edharris, thanks for the article. Another well cited issue with merit pay (regardless of how merit is determined) is budgetary issues. In FCPS when it was implemented years ago, it didn't last because they ended up not having money in the budget to reward the teachers who had earned it.
In DCPS it took months before the details emerged on who earned it based on their IMPACT score, and then there was a "conditions" agreement that the teachers had to sign in order to get the bonus.
I think teachers are becoming more cynical, and thus actually read the contract language versus hearing what the union leaders state is in the language (which they may have done in the past).
How many teachers didn't vote at all, Jay? Do you have those numbers..just wondering what percentage the 2647 votes represents.

Posted by: researcher2 | October 19, 2010 5:25 PM | Report abuse


I heard Randi Weingarten on NPR's Talk of the Nation and she made a lot of sense. She suggested that the Baltimore teachers didn't have time to process the information and were rushed into voting. They weren't given time to ask questions, etc.

I suspect that the Baltimore teachers have been observing what happened in DC and aren't too impressed. I think everybody saw how the DC teachers were fired unfairly.(At least no one was ever given any explanations and it appeared that there was some funny business going on).

While it might seem ethical to members of the press and to administrators to fire some good teachers along with the bad for the greater good of the system, I don't think us good teachers feel that way. That is my take on Baltimore's voting "no".

There is a new level of mistrust between teachers and their supervisors, and the reform movement.

Posted by: celestun100 | October 19, 2010 9:05 PM | Report abuse

Jay, since the contract you like contains many stipulations that favor the financial interests of your employer, the Washington Post Corporation, I think journalistic integrity requires you to disclose the existence of the wholly-owned Post for-profit subsidiary, "Kalplan K12 Learning".

Last week,we discussed the progress of your effort to publish a guest blog I wrote (at your invitation), "The Washington Post Corporation's For-Profit Involvement in the DC Public Schools"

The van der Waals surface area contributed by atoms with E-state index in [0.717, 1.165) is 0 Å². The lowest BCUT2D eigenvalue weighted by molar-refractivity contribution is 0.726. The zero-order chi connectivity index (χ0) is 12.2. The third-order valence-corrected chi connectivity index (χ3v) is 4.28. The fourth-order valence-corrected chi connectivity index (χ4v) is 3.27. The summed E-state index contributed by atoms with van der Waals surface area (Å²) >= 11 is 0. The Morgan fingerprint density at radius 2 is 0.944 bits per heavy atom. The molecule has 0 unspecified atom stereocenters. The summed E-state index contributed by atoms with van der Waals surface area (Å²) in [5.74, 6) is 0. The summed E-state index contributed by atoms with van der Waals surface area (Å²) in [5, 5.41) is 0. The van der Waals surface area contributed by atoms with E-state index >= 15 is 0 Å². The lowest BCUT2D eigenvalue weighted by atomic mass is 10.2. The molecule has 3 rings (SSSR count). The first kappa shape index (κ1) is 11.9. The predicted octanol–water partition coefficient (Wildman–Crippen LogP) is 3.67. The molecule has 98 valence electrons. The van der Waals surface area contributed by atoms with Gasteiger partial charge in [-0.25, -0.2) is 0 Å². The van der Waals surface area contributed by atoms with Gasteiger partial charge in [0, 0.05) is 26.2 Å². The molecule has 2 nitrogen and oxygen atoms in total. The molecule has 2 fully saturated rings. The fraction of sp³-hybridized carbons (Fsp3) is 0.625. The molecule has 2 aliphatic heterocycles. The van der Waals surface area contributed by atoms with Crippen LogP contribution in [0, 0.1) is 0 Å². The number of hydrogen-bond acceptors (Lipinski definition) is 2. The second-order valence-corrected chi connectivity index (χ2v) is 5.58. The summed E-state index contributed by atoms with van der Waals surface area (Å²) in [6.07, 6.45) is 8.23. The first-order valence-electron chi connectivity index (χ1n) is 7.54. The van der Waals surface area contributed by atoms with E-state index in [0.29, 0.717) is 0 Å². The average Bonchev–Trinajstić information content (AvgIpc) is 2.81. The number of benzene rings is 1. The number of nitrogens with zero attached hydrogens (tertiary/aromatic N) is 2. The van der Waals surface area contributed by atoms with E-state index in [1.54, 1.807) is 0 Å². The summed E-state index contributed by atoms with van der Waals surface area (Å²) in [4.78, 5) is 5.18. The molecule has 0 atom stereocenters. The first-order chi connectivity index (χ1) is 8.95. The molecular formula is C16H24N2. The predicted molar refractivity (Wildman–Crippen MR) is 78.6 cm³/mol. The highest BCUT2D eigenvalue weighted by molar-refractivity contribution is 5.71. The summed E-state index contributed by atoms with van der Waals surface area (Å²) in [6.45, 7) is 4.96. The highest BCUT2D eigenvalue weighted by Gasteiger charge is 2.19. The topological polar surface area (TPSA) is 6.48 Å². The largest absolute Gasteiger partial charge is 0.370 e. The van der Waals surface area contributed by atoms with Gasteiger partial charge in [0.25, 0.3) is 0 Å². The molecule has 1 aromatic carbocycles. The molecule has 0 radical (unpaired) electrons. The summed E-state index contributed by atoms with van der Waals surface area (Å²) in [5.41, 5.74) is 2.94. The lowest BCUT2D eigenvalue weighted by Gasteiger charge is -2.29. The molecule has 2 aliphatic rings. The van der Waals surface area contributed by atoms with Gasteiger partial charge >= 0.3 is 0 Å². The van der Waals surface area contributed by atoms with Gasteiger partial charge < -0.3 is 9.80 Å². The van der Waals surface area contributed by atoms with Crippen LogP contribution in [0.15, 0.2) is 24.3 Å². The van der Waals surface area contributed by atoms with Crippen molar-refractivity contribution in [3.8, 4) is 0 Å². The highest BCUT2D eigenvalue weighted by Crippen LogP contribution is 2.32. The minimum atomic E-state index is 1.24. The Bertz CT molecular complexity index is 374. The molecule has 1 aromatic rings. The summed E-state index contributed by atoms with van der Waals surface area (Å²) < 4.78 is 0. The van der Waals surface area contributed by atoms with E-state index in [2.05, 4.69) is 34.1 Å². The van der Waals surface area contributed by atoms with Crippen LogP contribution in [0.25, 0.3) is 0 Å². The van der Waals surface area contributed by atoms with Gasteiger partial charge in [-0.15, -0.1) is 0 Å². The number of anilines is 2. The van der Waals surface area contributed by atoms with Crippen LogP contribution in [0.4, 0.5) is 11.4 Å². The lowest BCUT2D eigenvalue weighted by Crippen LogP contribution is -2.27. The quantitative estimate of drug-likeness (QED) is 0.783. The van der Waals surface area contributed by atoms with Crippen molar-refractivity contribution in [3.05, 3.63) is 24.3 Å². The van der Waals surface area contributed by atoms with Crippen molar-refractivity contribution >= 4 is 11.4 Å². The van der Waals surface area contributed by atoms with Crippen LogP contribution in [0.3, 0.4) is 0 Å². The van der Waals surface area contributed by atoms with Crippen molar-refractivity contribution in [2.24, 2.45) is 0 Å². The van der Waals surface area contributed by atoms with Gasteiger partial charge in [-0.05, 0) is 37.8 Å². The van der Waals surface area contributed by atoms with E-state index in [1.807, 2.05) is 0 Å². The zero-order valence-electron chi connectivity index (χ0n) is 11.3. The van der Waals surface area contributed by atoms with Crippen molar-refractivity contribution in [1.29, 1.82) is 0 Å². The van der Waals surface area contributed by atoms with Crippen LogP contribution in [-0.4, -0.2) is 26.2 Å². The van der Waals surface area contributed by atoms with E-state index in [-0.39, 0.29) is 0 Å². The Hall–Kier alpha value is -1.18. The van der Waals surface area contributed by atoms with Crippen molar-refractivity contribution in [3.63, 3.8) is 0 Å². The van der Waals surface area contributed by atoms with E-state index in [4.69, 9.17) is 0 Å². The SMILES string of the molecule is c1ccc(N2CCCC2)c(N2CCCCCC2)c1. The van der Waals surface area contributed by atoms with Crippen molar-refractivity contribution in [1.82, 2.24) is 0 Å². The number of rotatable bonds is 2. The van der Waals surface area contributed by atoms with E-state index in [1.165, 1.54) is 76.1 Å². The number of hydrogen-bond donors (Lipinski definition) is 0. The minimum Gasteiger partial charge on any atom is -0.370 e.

You said you had to submit the text to your editors for approval. I am wondering what the status is of that process?

Posted by: mport84 | October 19, 2010 9:55 PM | Report abuse

mport84 - if the Post ultimately decides not to publish your blog post, I'm sure you could find another outlet for it.

Also, be sure to read any editing very carefully for subtle changes that distort your meaning.

Posted by: efavorite | October 20, 2010 8:56 AM | Report abuse

I wouldn't vote for a contract that contained an evaluation system for which the details had yet to be enumerated. Teachers have learned that "just trust us," whether spoken by administration or union leaders, is a huge red flag. It's like signing a blank check and handing it over to a stranger.

The union in New York sold its teachers out by approving the RttT application. Almost half of the money is going to SED with which they will hire 25 more bureaucrats. We're now going to be subjected to a similar evaluation scheme for which all of the details have yet to be defined. Our district will get $13,000 a year for four years; 75% of which will be returned to our Intermediate Unit (BOCES) to hire three member monitoring teams for ever 40 buildings. So, that will leave us with about $3250 a year, which is about $3.00 per student per year for four years.

Posted by: buckbuck11 | October 20, 2010 11:27 AM | Report abuse

After observing the DC debacle, why would anyone in his right mind vote for a contract that left the most important details to be "worked out" sometime in the future? Would you agree to a cable TV contract where the details, like which channels would be offered, would be "worked out in the future?

Posted by: mcstowy | October 20, 2010 11:52 AM | Report abuse

to mport84---my apologies. I tried to get it cleaned up and ready for the editors to look at, but i am on vacation now until Nov. 1 and cannot finish the process until after that because they need to be able to reach me while they are making up their minds and I will be across the atlantic. I will give it priority when I get back.